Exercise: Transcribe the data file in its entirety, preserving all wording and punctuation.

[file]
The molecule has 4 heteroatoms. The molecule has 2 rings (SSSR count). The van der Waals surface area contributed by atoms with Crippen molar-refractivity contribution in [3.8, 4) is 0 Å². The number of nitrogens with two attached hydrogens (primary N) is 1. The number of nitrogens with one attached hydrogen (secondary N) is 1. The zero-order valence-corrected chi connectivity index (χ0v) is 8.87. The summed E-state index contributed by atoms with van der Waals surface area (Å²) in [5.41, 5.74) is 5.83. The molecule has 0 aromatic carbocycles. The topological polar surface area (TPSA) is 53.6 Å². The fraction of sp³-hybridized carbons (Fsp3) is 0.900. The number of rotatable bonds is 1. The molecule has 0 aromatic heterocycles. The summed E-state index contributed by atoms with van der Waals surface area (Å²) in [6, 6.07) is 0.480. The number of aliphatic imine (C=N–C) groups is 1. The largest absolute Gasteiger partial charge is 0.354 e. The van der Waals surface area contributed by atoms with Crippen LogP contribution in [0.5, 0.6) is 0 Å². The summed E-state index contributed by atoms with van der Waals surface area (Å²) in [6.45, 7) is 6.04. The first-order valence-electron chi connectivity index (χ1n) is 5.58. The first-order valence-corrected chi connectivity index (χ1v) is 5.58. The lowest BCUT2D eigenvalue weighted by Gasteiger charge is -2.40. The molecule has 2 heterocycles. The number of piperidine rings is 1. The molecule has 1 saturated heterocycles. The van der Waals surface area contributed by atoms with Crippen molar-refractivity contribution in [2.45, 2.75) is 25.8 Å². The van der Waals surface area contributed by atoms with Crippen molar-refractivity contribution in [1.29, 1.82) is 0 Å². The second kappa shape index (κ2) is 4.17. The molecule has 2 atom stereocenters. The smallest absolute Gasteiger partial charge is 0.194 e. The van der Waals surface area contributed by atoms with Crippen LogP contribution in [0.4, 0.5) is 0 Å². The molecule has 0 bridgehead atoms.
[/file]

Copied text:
The molecule has 4 heteroatoms. The molecule has 2 rings (SSSR count). The van der Waals surface area contributed by atoms with Crippen molar-refractivity contribution in [3.8, 4) is 0 Å². The number of nitrogens with two attached hydrogens (primary N) is 1. The number of nitrogens with one attached hydrogen (secondary N) is 1. The zero-order valence-corrected chi connectivity index (χ0v) is 8.87. The summed E-state index contributed by atoms with van der Waals surface area (Å²) in [5.41, 5.74) is 5.83. The molecule has 0 aromatic carbocycles. The topological polar surface area (TPSA) is 53.6 Å². The fraction of sp³-hybridized carbons (Fsp3) is 0.900. The number of rotatable bonds is 1. The molecule has 0 aromatic heterocycles. The summed E-state index contributed by atoms with van der Waals surface area (Å²) in [6, 6.07) is 0.480. The number of aliphatic imine (C=N–C) groups is 1. The largest absolute Gasteiger partial charge is 0.354 e. The van der Waals surface area contributed by atoms with Crippen LogP contribution in [0.5, 0.6) is 0 Å². The summed E-state index contributed by atoms with van der Waals surface area (Å²) in [6.45, 7) is 6.04. The first-order valence-electron chi connectivity index (χ1n) is 5.58. The first-order valence-corrected chi connectivity index (χ1v) is 5.58. The lowest BCUT2D eigenvalue weighted by Gasteiger charge is -2.40. The molecule has 2 heterocycles. The number of piperidine rings is 1. The molecule has 1 saturated heterocycles. The van der Waals surface area contributed by atoms with Crippen molar-refractivity contribution in [2.45, 2.75) is 25.8 Å². The van der Waals surface area contributed by atoms with Crippen molar-refractivity contribution in [1.29, 1.82) is 0 Å². The second kappa shape index (κ2) is 4.17. The molecule has 2 atom stereocenters. The smallest absolute Gasteiger partial charge is 0.194 e. The van der Waals surface area contributed by atoms with Crippen LogP contribution in [0.4, 0.5) is 0 Å². The molecule has 0 bridgehead atoms.